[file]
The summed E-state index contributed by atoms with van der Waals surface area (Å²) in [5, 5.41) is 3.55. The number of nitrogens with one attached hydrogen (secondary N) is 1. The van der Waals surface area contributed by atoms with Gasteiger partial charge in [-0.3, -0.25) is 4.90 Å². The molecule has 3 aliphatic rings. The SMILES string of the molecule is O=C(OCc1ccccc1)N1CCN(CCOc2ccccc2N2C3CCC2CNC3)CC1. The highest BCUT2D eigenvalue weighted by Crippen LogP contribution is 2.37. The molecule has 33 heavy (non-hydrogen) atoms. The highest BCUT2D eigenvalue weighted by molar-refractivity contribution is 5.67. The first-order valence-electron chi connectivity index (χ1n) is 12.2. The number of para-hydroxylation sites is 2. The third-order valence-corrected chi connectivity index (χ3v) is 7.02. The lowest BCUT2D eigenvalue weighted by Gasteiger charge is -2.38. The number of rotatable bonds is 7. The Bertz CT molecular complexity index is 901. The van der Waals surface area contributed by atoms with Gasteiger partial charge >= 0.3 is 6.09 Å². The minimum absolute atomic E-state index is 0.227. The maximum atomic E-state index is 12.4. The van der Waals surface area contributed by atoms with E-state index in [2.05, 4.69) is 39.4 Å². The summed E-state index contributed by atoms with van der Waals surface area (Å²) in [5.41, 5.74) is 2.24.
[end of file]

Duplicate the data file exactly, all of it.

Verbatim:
The summed E-state index contributed by atoms with van der Waals surface area (Å²) in [5, 5.41) is 3.55. The number of nitrogens with one attached hydrogen (secondary N) is 1. The van der Waals surface area contributed by atoms with Gasteiger partial charge in [-0.3, -0.25) is 4.90 Å². The molecule has 3 aliphatic rings. The SMILES string of the molecule is O=C(OCc1ccccc1)N1CCN(CCOc2ccccc2N2C3CCC2CNC3)CC1. The highest BCUT2D eigenvalue weighted by Crippen LogP contribution is 2.37. The molecule has 33 heavy (non-hydrogen) atoms. The highest BCUT2D eigenvalue weighted by molar-refractivity contribution is 5.67. The first-order valence-electron chi connectivity index (χ1n) is 12.2. The number of para-hydroxylation sites is 2. The third-order valence-corrected chi connectivity index (χ3v) is 7.02. The lowest BCUT2D eigenvalue weighted by Gasteiger charge is -2.38. The number of rotatable bonds is 7. The Bertz CT molecular complexity index is 901. The van der Waals surface area contributed by atoms with Gasteiger partial charge >= 0.3 is 6.09 Å². The minimum absolute atomic E-state index is 0.227. The maximum atomic E-state index is 12.4. The van der Waals surface area contributed by atoms with E-state index in [2.05, 4.69) is 39.4 Å². The summed E-state index contributed by atoms with van der Waals surface area (Å²) in [5.41, 5.74) is 2.24.